Page:The Lesson of the Master, The Marriages, The Pupil, Brooksmith, The Solution, Sir Edmund Orme (New York & London, Macmillan & Co., 1892).djvu/315

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I felt a thrill of joy at this; it showed me that that memory had been uppermost, and also that Charlotte had wished to say the thing that would soothe her mother most, not the thing that would alarm her. Yet I now knew, myself, as well as if Mrs. Marden had told me, that she knew and had known at the moment what her daughter had seen. "I spoke—I spoke, but she gave me no answer," I said.

"She will now, won't you, Chartie? I want it so, I want it!" the poor lady murmured, with ineffable wistfulness.

"You're very good to me," Charlotte said to me, seriously and sweetly, looking fixedly on the carpet. There was something different in her, different from all the past. She had recognised something, she felt a coercion. I could see that she was trembling.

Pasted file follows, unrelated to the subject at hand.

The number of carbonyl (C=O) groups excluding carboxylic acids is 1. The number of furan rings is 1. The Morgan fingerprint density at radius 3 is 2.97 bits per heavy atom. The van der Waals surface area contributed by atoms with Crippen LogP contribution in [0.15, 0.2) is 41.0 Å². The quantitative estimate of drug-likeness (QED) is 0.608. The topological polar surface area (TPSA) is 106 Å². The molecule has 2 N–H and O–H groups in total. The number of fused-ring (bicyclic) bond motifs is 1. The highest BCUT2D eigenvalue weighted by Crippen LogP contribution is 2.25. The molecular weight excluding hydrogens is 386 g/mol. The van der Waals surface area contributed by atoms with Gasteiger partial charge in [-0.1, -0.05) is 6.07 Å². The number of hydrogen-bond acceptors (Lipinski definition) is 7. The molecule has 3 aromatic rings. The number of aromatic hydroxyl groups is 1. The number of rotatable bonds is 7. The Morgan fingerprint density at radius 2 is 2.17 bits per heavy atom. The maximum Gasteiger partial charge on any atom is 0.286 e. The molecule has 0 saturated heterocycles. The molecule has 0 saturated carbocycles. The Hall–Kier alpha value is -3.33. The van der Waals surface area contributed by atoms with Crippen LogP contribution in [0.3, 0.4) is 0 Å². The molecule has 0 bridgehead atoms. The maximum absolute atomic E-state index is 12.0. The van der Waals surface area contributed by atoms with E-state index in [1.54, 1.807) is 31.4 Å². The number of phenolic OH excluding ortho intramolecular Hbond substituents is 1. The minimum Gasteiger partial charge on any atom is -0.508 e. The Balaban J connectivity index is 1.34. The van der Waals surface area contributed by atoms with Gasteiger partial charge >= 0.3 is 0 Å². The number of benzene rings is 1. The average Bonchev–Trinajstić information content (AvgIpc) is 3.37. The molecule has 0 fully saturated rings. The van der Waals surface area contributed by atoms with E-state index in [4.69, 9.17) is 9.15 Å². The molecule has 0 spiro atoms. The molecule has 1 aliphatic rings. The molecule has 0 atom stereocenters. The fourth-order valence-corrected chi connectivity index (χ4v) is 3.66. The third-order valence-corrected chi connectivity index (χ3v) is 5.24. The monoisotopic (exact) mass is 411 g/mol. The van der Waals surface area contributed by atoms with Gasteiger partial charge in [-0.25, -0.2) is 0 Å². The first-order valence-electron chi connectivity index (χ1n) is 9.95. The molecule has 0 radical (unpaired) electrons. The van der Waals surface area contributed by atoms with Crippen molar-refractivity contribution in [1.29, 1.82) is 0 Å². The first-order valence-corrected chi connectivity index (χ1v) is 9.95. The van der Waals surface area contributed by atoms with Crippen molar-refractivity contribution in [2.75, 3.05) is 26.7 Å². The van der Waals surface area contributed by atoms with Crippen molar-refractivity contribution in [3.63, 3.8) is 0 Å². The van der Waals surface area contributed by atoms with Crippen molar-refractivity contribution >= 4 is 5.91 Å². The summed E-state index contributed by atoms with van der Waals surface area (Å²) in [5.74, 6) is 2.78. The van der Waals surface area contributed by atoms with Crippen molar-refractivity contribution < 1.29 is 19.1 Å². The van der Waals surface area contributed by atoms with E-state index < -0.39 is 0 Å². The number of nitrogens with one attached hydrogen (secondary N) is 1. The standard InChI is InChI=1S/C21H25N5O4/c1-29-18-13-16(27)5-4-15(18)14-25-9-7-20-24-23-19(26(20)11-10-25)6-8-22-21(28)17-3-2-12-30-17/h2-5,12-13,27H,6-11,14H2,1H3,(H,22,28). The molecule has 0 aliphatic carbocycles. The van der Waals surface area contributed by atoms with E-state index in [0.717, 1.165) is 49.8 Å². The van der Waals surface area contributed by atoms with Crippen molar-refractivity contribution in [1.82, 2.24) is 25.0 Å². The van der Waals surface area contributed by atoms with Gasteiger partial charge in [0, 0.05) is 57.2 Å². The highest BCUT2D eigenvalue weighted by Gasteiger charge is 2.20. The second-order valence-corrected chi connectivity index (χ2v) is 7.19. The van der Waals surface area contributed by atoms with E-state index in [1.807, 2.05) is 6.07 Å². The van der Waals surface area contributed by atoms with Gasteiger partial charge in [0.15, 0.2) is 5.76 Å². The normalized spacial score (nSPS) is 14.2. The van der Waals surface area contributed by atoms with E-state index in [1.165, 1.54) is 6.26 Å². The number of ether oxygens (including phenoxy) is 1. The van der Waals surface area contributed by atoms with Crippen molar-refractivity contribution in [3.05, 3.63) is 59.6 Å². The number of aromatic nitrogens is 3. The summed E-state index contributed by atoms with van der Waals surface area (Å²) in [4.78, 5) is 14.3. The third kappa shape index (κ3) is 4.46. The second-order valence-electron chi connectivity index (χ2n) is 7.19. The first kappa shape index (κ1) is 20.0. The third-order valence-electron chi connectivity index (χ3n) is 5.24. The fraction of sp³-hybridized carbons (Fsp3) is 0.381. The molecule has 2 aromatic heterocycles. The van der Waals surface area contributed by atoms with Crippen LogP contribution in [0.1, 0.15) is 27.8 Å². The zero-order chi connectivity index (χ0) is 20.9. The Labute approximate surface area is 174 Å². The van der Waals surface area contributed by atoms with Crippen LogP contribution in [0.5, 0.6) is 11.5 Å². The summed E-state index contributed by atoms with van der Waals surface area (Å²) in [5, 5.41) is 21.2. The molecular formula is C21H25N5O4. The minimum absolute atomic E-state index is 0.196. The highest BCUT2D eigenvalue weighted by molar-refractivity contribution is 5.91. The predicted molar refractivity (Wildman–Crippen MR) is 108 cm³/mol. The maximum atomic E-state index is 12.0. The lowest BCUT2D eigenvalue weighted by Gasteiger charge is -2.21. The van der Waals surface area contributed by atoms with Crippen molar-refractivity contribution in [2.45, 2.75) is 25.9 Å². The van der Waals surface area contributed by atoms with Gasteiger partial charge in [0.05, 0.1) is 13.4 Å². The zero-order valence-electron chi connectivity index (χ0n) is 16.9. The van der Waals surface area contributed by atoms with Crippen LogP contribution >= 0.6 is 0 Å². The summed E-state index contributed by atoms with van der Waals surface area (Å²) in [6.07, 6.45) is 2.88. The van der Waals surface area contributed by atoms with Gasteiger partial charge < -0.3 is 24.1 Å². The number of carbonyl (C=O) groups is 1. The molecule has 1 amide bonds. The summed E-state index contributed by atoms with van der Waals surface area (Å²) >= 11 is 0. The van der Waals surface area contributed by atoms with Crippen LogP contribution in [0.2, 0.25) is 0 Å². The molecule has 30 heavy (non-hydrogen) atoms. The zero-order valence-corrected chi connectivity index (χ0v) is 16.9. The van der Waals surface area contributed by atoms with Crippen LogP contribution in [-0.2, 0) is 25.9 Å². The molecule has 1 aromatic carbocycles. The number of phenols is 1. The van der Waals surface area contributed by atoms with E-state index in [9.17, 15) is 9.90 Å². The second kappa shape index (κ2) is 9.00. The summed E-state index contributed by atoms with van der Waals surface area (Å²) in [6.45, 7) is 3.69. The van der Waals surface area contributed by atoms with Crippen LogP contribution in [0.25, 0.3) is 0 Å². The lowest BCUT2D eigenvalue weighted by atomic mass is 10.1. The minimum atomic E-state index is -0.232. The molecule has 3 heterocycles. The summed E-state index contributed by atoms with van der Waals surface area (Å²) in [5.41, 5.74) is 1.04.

"Ah, if you would let me show you how good I can be!" I exclaimed, holding out my hands to her. As I uttered the words I was touched with the knowledge that something had happened. A form had constituted itself on the other side of the bed, and the form leaned over Mrs. Marden. My whole being went forth into a mute prayer that Charlotte shouldn't see it and that I should be able to betray nothing. The impulse to glance toward Mrs. Marden was even stronger than the involuntary movement of taking in Sir Edmund Orme; but I could resist even that, and Mrs. Marden was perfectly still. Charlotte got up to give me her hand, and with the definite act she saw. She gave, with a shriek, one stare of dismay, and another sound, like a wail of one of the lost, fell at the same instant on my ear. But I had already sprung toward the girl to cover her, to veil her face. She had already thrown herself into my arms. I held her there a moment—bending over her, given up to her, feeling